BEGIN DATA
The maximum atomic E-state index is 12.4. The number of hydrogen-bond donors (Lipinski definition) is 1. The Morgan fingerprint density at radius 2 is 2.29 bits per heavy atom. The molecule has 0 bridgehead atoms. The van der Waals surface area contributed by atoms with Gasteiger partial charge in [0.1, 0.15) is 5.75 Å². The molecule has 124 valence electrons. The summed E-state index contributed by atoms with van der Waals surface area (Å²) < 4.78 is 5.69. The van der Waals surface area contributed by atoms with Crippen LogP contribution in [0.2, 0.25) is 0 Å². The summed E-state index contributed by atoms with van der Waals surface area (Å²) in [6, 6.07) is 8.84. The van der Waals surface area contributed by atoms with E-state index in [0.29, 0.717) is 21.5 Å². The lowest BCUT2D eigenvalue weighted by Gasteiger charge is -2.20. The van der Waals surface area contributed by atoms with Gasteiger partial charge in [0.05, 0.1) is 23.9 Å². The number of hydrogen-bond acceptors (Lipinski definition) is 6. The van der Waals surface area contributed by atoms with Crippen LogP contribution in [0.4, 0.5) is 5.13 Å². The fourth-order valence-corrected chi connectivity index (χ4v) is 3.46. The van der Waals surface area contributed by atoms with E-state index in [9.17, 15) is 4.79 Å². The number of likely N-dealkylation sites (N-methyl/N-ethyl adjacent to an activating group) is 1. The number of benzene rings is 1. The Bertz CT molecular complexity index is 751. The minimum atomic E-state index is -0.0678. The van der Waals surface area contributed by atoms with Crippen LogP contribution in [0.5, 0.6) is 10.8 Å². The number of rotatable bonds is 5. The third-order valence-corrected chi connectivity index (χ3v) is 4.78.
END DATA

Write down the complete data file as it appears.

The maximum atomic E-state index is 12.4. The number of hydrogen-bond donors (Lipinski definition) is 1. The Morgan fingerprint density at radius 2 is 2.29 bits per heavy atom. The molecule has 0 bridgehead atoms. The van der Waals surface area contributed by atoms with Gasteiger partial charge in [0.1, 0.15) is 5.75 Å². The molecule has 124 valence electrons. The summed E-state index contributed by atoms with van der Waals surface area (Å²) < 4.78 is 5.69. The van der Waals surface area contributed by atoms with Crippen LogP contribution in [0.2, 0.25) is 0 Å². The summed E-state index contributed by atoms with van der Waals surface area (Å²) in [6, 6.07) is 8.84. The van der Waals surface area contributed by atoms with E-state index in [0.29, 0.717) is 21.5 Å². The lowest BCUT2D eigenvalue weighted by Gasteiger charge is -2.20. The van der Waals surface area contributed by atoms with Gasteiger partial charge in [0.05, 0.1) is 23.9 Å². The number of hydrogen-bond acceptors (Lipinski definition) is 6. The van der Waals surface area contributed by atoms with Crippen LogP contribution in [0.4, 0.5) is 5.13 Å². The fourth-order valence-corrected chi connectivity index (χ4v) is 3.46. The van der Waals surface area contributed by atoms with E-state index in [9.17, 15) is 4.79 Å². The number of likely N-dealkylation sites (N-methyl/N-ethyl adjacent to an activating group) is 1. The number of benzene rings is 1. The Bertz CT molecular complexity index is 751. The minimum atomic E-state index is -0.0678. The van der Waals surface area contributed by atoms with Crippen LogP contribution in [0.5, 0.6) is 10.8 Å². The number of rotatable bonds is 5. The third-order valence-corrected chi connectivity index (χ3v) is 4.78.